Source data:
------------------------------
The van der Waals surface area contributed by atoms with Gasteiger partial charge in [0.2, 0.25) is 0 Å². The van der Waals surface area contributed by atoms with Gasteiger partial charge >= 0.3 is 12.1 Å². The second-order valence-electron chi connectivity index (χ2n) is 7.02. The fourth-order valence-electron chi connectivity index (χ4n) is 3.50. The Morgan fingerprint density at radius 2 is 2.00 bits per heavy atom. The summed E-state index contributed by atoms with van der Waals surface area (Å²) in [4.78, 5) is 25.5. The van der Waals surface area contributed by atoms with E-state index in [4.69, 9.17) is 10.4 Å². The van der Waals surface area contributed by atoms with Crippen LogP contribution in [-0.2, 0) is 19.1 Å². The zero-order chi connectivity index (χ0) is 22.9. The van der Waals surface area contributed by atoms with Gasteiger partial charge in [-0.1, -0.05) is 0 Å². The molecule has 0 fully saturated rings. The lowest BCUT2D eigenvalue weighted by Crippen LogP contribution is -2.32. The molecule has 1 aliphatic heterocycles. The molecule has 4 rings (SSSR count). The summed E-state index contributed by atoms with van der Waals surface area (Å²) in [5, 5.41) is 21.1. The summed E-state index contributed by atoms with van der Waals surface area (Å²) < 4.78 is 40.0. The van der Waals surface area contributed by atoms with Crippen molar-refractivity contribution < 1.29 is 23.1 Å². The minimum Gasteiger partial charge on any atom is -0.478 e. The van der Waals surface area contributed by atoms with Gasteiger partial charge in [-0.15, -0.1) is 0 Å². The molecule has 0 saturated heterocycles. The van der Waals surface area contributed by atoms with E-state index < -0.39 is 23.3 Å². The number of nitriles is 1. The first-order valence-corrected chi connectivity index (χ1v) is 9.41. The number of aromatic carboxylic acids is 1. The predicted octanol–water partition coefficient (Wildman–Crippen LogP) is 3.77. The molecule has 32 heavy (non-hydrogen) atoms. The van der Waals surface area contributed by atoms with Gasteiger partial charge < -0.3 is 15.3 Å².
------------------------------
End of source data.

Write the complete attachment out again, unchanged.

The van der Waals surface area contributed by atoms with Gasteiger partial charge in [0.2, 0.25) is 0 Å². The van der Waals surface area contributed by atoms with Gasteiger partial charge >= 0.3 is 12.1 Å². The second-order valence-electron chi connectivity index (χ2n) is 7.02. The fourth-order valence-electron chi connectivity index (χ4n) is 3.50. The Morgan fingerprint density at radius 2 is 2.00 bits per heavy atom. The summed E-state index contributed by atoms with van der Waals surface area (Å²) in [4.78, 5) is 25.5. The van der Waals surface area contributed by atoms with E-state index in [4.69, 9.17) is 10.4 Å². The van der Waals surface area contributed by atoms with Crippen LogP contribution in [-0.2, 0) is 19.1 Å². The zero-order chi connectivity index (χ0) is 22.9. The van der Waals surface area contributed by atoms with Gasteiger partial charge in [-0.1, -0.05) is 0 Å². The molecule has 0 fully saturated rings. The lowest BCUT2D eigenvalue weighted by Crippen LogP contribution is -2.32. The molecule has 1 aliphatic heterocycles. The molecule has 4 rings (SSSR count). The summed E-state index contributed by atoms with van der Waals surface area (Å²) in [5, 5.41) is 21.1. The summed E-state index contributed by atoms with van der Waals surface area (Å²) < 4.78 is 40.0. The van der Waals surface area contributed by atoms with Crippen molar-refractivity contribution < 1.29 is 23.1 Å². The minimum Gasteiger partial charge on any atom is -0.478 e. The van der Waals surface area contributed by atoms with Gasteiger partial charge in [-0.15, -0.1) is 0 Å². The molecule has 0 saturated heterocycles. The van der Waals surface area contributed by atoms with E-state index < -0.39 is 23.3 Å². The number of nitriles is 1. The first-order valence-corrected chi connectivity index (χ1v) is 9.41. The number of aromatic carboxylic acids is 1. The predicted octanol–water partition coefficient (Wildman–Crippen LogP) is 3.77. The molecule has 32 heavy (non-hydrogen) atoms. The van der Waals surface area contributed by atoms with Gasteiger partial charge < -0.3 is 15.3 Å².